Begins to feel tired and slows down in energy level as the day goes on, especially after dinner.
Extreme evening people are typically characterized by the following traits:
Need an alarm to wake up in the morning
Will sleep late if they go to bed late
Feels very sluggish in the morning and takes a long time to properly wake up
Has a preference for physical and mental tasks later in the evening
Begins to feel at their peak later in the evening, typically after dinner
CRITICAL BENCH: Was there a noticeable difference in performance between the two groups?
Yes. Morning people were very stable in their performance with no big changes throughout the day. Evening people grew stronger as the day progressed reaching their peak by 9:00 pm.
CRITICAL BENCH: It seems that the night group experiences maximal central nervous system drive around 9:00pm. What is maximal central nervous system drive?
Maximal central nervous system drive in this case refers to the ability of the central nervous system to maximally activate muscle tissue. When the central nervous system is "more excitable" it will be easier to generate more force with the same amount of voluntary effort. Thus when we have maximal excitability within the central nervous system we maximize the ability to generate muscular forces with the same amount of voluntary effort.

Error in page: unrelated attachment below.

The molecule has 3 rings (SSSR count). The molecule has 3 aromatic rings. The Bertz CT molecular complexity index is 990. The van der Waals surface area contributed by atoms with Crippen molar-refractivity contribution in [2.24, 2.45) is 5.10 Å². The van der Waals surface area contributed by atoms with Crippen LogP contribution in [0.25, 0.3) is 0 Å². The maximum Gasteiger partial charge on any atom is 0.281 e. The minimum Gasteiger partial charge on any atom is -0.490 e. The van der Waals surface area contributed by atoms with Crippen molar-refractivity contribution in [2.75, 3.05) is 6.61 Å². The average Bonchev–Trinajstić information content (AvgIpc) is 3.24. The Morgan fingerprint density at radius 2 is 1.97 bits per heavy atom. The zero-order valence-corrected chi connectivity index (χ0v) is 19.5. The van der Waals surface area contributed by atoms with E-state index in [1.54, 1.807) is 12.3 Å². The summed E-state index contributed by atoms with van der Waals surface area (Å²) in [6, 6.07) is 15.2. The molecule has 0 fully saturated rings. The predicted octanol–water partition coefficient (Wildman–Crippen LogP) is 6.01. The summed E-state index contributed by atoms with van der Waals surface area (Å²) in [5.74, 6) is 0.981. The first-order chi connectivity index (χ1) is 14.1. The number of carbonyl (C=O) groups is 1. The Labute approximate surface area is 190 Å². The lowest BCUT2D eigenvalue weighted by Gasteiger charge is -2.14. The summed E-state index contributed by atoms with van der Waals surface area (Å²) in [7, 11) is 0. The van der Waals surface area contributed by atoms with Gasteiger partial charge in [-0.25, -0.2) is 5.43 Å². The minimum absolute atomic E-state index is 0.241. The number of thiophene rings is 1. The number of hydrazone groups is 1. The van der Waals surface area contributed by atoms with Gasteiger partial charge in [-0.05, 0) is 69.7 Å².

Think of "excitability" as analogous to the gain knob on an amplifier. The amplifier increases the signal when the gain is turned up even though the input (maximal voluntary effort in this case) stays the same.
CRITICAL BENCH: There seems to be a certain inherent importance associated with the phenomena of "spikes" whether it comes from periodization, supplementation, or sensitivity manipulation. Does a spike in central nervous system drive appear more beneficial than a more constant drive profile?
That is an interesting question. If people that have large "spikes" in central nervous system excitability can identify when these occur I think it could be useful to train at those specific times to maximize athletic performance and gains. Our results would suggest that morning people do not have these spikes while evening people do. However it remains to be determined if this is a benefit for evening people compared to morning people.
CRITICAL BENCH: Are there any clear implications for athletes either in terms of organizing training or preparing for competition?
Our results would suggest that evening people are at a greater disadvantage if the competition occurs in the morning than a morning person who is competing in the evening. If an evening person knows in advance that they will have to compete in the morning it is likely beneficial for them to train in the morning for a period of time leading up to the competition; however I don't know of any research that has evaluated this specifically or how long this adaptation might take.
CRITICAL BENCH: How will this study impact your future research?
Some interesting questions have arisen from this research. For instance:
What are the effects of caffeine and other drugs that affect the central nervous system on morning vs evening people throughout the day?
How quickly can we convert a morning person to an evening person and vice versa?
We expect this relationship to also affect other muscle groups and more complex movements, but this should be tested.